We progressed down Humber Street, that was the wholesale Fruit and Vegetable market area for a long time.  It is now in the process of change and there are now three art galleries, a brewery a distillery, restaurants, museums for Club Culture and dinosaurs etc. One new venture is a roof top bar on the Humber Street Gallery. As with most things new in Hull you can't really imagine it as what is there to see from the roof of an old vegetable warehouse! Well there is the dual carriageway and the Premier Inn, but in one direction is the view of the River Hull and the Deep and the Old Oberon pub. It was in there that I learned much of my piloting lore. After the tide inevitably several pilots would adjourn here. Our Pilot Office was just up the road. By listening to their stories and yarns you could learn a lot of what not to do, and if you still did it, how to get out of Jail!

The view down towards the marina and the end of Humber Street is more rewarding as you can see how cafe culture has come to Hull. The rusty oblong by the Pickle is the box that you have to talk into to light up the tidal barrier. Helen and I kept tittering to ourselves about being at a roof top bar, in Hull. In conversation with others there, they were also pinching themselves. I had another first here, a gin and tonic with cucumber slices! It was very pleasant too.

This is very City of Culture year as where the connection from Humber Dock (Marina) to Junction Dock (now Princes Dock) was is a dual carriageway, but once over that you are walking along the side of the old dock that is largely now taken by a shopping centre on stilts. The dock side is lined with cafes and pubs etc, again when the weathe is nice, you can eat and drink outside. At the moment there is also an exhibition of the Travel Photography Awards. In the background is an original warehouse, now converted to an Italian Restaurant.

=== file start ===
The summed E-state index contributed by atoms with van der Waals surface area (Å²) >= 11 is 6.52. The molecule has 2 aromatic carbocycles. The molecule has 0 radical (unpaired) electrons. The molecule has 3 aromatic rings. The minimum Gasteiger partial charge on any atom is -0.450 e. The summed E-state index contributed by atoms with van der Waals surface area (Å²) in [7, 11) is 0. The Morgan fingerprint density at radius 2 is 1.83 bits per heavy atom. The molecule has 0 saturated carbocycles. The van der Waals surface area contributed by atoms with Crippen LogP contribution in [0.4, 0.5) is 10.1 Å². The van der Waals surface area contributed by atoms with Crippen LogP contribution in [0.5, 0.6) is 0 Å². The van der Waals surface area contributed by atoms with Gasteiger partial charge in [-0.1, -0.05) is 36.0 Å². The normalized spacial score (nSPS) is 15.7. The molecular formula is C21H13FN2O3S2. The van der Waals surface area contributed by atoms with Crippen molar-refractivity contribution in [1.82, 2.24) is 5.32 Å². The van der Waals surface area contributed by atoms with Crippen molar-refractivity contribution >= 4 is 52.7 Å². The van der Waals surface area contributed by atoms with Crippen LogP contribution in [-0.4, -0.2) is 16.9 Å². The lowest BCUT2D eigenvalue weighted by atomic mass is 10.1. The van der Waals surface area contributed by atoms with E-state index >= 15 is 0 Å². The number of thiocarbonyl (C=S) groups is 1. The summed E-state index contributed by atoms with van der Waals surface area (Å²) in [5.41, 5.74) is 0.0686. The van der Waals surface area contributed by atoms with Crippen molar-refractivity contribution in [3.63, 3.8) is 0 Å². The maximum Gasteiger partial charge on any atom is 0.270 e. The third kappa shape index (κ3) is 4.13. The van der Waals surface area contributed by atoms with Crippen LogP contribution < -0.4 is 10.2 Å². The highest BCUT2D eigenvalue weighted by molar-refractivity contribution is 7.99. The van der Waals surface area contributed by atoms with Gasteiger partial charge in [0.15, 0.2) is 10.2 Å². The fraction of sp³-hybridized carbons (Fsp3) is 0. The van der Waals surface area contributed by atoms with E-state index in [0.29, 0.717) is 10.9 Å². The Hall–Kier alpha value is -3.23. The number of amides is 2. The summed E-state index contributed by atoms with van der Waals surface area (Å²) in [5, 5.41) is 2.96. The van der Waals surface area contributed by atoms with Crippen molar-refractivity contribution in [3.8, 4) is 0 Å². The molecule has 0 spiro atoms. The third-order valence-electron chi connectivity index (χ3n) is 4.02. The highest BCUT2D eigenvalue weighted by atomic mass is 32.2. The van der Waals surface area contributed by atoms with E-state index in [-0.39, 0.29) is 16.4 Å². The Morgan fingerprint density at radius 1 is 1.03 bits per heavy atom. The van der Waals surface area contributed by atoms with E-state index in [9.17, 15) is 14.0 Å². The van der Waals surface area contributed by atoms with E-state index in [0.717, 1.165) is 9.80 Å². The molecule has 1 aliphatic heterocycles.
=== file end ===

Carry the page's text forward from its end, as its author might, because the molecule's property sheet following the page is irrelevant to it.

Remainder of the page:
Back over the main road and on the way back to the boat is the Spurn Light Vessel in the north of the dock. She was built in Goole for the Humber Conservancy Board, who were the navigational guardians of the Humber. She was used as the Spurn Light Ship No.12 on the Spurn station east of Spurn Point. In WWII she was used at Grimsby Middle to mark the boom defence and then later as the Humber Light Ship about 12' off Spurn Point. Her last place was as the Bull Light Ship which is due south of Spurn Point. She stayed there, painted red form 1959 to 1975 when she was decommissioned. In 1983 Hull City Council bought her and she is open to the public in the summer weekends.

Our evening had taken us no further from 'Holderness' than 400yds so you can see Hull is a walking town as you don't have to go far to see plenty. More later., but I did sleep well that night!

2 comments:

  1. We love Hull. Hoping to get time to visit again later this year.

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    1. Hi There, If you haven't been this year you will see a difference as the place is buzzing! There are loads of folk from all over the country and world coming to see what it is all about. All the ones that I speak to are mightily impressed too, and are vowing to come back. Why not come and see for your self. My next few blogs will be bits and pieces about the town to give visual aids too.
      Tony